1. In case of a minor impact, or in case of tampering, the outer retaining ring holding the two halves of the coupling together absorbs the impact and does not yield. The lighting pole remains intact and functional.
2. An excessive force of impact deforms and breaks the outer retaining ring. The upper and lower halves of the coupling separate. The pole attached to the top half of the coupling breaks free from the base and begins to move laterally.
3. An insulated soft copper wire tightly passing between the two coupling halves breaks. This is detected by a basic circuit which trips the electric circuit breakers. This simple element within the coupling can take over the role of the mercury switch to detect the moment of impact.
4. Next to shear under the force of impact is the anchor for the tensile cable within the coupling. As this anchor is severed, the tensile cable breaks, the pole segments separate and the stack collapses to the ground. The body of the pole has undergone a physical transformation upon a change in condition.
5. As the two halves of the coupling separate, the ends of the electric cables pressed together in the coupling by compression springs slide apart cleanly. The pole and the electric cables have now completely separated from the base.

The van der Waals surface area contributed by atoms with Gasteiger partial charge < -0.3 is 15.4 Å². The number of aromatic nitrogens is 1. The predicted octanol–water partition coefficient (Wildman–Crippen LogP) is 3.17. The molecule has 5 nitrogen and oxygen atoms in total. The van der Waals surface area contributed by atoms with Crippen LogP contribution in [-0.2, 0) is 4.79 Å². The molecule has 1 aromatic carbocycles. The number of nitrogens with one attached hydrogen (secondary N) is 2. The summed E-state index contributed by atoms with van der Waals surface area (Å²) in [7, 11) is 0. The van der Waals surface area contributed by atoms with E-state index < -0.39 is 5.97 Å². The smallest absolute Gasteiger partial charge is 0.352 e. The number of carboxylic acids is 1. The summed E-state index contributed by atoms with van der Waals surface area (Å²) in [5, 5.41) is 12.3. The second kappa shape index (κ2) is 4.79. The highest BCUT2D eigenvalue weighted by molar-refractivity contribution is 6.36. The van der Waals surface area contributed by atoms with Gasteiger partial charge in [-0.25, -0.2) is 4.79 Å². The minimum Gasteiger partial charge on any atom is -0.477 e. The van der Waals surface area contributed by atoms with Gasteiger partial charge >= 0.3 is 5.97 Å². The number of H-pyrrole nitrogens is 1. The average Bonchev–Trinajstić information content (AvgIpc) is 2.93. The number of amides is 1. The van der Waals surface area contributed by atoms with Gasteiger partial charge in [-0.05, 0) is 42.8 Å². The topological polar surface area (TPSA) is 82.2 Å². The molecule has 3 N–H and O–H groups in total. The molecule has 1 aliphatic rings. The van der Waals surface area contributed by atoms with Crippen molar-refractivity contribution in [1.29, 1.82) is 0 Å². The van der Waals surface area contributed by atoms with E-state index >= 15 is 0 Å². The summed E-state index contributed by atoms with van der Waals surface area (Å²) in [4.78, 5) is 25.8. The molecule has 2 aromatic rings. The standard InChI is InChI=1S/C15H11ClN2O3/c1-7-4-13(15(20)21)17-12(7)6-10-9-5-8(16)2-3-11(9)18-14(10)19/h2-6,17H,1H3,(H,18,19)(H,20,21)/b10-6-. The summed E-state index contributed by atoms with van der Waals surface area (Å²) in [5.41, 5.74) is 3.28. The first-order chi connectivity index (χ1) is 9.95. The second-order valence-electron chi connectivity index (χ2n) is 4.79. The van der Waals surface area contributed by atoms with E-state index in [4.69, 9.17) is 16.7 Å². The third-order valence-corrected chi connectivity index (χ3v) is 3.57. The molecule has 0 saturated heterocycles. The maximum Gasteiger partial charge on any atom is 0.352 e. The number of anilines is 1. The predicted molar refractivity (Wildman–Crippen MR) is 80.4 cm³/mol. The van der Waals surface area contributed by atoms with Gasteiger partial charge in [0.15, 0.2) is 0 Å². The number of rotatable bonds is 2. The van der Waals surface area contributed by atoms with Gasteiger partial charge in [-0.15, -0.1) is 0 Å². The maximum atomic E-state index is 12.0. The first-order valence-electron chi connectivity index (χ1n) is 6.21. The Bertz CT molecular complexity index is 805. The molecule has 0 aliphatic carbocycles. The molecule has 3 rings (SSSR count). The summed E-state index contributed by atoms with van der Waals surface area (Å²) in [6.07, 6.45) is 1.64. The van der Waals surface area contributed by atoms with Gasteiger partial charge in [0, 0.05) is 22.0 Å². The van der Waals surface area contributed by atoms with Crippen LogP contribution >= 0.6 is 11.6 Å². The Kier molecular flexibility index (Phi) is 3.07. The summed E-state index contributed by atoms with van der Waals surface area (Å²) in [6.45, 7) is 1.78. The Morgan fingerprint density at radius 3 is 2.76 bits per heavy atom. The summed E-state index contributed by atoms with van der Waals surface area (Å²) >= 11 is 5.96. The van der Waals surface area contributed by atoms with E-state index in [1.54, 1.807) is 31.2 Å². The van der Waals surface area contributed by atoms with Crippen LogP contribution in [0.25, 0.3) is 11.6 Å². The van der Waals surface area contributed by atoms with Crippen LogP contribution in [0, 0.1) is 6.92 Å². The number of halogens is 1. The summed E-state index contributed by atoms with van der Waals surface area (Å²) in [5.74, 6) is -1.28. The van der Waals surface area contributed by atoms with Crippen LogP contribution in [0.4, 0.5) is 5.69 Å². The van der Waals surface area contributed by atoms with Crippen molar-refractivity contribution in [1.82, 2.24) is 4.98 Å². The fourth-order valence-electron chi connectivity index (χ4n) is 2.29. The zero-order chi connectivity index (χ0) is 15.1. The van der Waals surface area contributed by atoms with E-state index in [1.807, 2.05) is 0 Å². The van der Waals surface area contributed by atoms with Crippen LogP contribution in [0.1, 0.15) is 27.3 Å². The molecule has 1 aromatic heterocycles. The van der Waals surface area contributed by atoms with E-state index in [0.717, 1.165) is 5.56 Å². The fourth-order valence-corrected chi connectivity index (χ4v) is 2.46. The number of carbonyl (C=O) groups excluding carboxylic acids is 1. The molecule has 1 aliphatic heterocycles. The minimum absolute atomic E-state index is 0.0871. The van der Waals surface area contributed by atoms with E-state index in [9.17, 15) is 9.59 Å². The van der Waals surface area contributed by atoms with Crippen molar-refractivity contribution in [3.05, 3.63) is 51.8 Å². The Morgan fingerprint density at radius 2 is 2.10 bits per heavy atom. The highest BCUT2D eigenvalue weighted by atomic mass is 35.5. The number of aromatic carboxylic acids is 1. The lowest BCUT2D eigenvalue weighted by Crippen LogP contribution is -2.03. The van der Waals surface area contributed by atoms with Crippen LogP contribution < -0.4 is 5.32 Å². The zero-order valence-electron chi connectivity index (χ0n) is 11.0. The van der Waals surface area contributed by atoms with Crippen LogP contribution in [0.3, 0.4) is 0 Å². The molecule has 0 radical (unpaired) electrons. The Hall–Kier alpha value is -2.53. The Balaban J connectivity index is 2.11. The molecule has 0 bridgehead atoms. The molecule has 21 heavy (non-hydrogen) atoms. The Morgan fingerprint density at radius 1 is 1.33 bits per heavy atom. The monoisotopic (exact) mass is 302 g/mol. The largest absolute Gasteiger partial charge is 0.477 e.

6. The vehicle, still in motion, passes over the base of the pole.
All of the functional requirements listed above are satisfied by this new coupling. The solid timber electric pole has been transformed into an innovative light-weight product which provides far greater chances of survivability. We could end the exercise here or continue with further product development using the creative momentum developed thus far by TRIZ.
One of the tools of TRIZ is trends of evolution. Trends provide useful directions in new product and in several recent articles in The TRIZ Journal. The CREAX Innovation Suite [CR03] provides excellent and easy to use software implementation of these trends.